Type::Tiny » Manual » UsingWithTestMore

Type::Tiny for test suites

Test::TypeTiny

This is a module for testing that types you've defined accept and reject the values you think they should.

 should_pass($value, $type);
 should_fail($othervalue, $type);

Easy. (But yeah, I always forget whether the type goes first or second!)

There's also a function to test that subtype/supertype relationships are working okay.

 ok_subtype($type, @subtypes);

Of course you can just check a type like this:

 ok( $type->check($value) );

But the advantage of should_pass is that if the EXTENDED_TESTING environment variable is set to true, should_pass will also perform a strict check on the value, which involves climbing up the type's inheritance tree (its parent, its parent's parent, etc) to make sure the value passes all their constraints.

If a normal check and strict check differ, this is usually a problem in the inlining code somewhere.

See Test::TypeTiny for more information.

Type::Tiny as a Replacement for Test::Deep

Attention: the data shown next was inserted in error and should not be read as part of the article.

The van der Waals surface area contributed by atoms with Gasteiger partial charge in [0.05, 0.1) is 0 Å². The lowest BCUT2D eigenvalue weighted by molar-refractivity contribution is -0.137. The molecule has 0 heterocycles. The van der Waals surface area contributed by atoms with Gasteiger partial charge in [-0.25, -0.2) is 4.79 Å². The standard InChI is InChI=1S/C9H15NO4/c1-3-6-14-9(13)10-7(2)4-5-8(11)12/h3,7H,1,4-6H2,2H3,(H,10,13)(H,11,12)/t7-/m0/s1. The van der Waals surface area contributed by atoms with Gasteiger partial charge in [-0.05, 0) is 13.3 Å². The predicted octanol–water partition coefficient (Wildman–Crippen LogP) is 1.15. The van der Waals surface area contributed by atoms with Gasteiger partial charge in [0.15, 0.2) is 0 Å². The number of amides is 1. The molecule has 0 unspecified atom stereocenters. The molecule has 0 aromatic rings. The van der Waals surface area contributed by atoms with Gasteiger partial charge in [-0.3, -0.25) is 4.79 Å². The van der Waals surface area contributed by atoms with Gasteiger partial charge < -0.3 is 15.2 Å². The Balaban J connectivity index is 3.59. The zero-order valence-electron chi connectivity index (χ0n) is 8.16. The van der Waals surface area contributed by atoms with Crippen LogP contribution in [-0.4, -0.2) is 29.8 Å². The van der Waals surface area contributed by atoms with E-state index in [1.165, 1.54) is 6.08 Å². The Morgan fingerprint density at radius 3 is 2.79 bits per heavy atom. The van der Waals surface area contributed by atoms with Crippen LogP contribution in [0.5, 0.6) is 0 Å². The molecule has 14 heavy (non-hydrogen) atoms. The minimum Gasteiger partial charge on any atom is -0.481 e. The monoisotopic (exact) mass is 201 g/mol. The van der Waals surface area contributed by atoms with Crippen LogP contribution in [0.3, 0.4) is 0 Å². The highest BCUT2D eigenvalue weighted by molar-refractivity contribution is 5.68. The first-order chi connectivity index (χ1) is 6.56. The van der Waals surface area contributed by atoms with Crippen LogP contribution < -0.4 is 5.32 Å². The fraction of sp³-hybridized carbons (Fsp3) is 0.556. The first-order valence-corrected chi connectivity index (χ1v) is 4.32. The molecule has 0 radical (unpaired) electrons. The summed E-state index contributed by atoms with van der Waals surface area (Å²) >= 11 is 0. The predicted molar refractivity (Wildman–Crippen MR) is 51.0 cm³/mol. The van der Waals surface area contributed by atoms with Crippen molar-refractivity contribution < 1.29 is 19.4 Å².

Here's one of the examples from the Test::Deep documentation:

 my $name_re = re('^(Mr|Mrs|Miss) \w+ \w+$');
 cmp_deeply(
   $person,
   {
     Name       => $name_re,
     Phone      => re('^0d{6}$'),
     ChildNames => array_each($name_re)
   },
   "person ok"
 );

It's pretty easy to rewrite this to use Types::Standard:

 my $name = StrMatch[ qr/^(Mr|Mrs|Miss) \w+ \w+$/ ];
 should_pass(
   $person,
   Dict[
     Name         => $name,
     Phone        => StrMatch[ qr/^0d{6}$/ ],
     ChildNames   => ArrayRef[$name]
   ]
 );

There's nothing especially wrong with Test::Deep, but if you're already familiar with Type::Tiny's built-in types and you've maybe written your own type libraries too, it will save you having to switch between using two separate systems of checks.

Next Steps

Here's your next step:

  • Type::Tiny::Manual::Params

    Advanced information on Type::Params, and using Type::Tiny with other signature modules like Function::Parameters and Kavorka.